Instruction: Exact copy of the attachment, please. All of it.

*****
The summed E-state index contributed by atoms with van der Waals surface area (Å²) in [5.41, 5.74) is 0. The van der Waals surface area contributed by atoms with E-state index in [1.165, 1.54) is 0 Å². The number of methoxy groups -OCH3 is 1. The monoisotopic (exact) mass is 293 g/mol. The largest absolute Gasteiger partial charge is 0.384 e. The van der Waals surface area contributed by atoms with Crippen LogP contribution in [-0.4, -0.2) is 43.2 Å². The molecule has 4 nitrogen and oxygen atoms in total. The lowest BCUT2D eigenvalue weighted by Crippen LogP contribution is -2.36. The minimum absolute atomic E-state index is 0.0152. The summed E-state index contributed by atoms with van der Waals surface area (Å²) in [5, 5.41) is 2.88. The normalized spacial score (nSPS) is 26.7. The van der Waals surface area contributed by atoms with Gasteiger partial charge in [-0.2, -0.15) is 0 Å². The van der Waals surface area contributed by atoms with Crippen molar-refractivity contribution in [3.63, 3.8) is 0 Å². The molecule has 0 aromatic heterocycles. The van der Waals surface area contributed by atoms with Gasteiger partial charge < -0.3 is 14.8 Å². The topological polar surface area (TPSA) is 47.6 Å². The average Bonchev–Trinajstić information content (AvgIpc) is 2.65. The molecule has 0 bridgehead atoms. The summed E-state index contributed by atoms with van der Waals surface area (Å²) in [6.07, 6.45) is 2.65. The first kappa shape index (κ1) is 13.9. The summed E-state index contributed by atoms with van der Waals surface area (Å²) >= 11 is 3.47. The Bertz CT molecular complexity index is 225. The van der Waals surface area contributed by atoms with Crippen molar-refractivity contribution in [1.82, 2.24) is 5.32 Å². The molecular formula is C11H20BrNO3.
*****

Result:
The summed E-state index contributed by atoms with van der Waals surface area (Å²) in [5.41, 5.74) is 0. The van der Waals surface area contributed by atoms with E-state index in [1.165, 1.54) is 0 Å². The number of methoxy groups -OCH3 is 1. The monoisotopic (exact) mass is 293 g/mol. The largest absolute Gasteiger partial charge is 0.384 e. The van der Waals surface area contributed by atoms with Crippen LogP contribution in [-0.4, -0.2) is 43.2 Å². The molecule has 4 nitrogen and oxygen atoms in total. The lowest BCUT2D eigenvalue weighted by Crippen LogP contribution is -2.36. The minimum absolute atomic E-state index is 0.0152. The summed E-state index contributed by atoms with van der Waals surface area (Å²) in [5, 5.41) is 2.88. The normalized spacial score (nSPS) is 26.7. The van der Waals surface area contributed by atoms with Gasteiger partial charge in [-0.2, -0.15) is 0 Å². The van der Waals surface area contributed by atoms with Crippen molar-refractivity contribution in [3.63, 3.8) is 0 Å². The molecule has 0 aromatic heterocycles. The van der Waals surface area contributed by atoms with Gasteiger partial charge < -0.3 is 14.8 Å². The topological polar surface area (TPSA) is 47.6 Å². The average Bonchev–Trinajstić information content (AvgIpc) is 2.65. The molecule has 0 bridgehead atoms. The summed E-state index contributed by atoms with van der Waals surface area (Å²) in [6.07, 6.45) is 2.65. The first kappa shape index (κ1) is 13.9. The summed E-state index contributed by atoms with van der Waals surface area (Å²) >= 11 is 3.47. The Bertz CT molecular complexity index is 225. The van der Waals surface area contributed by atoms with Crippen molar-refractivity contribution in [1.82, 2.24) is 5.32 Å². The molecular formula is C11H20BrNO3.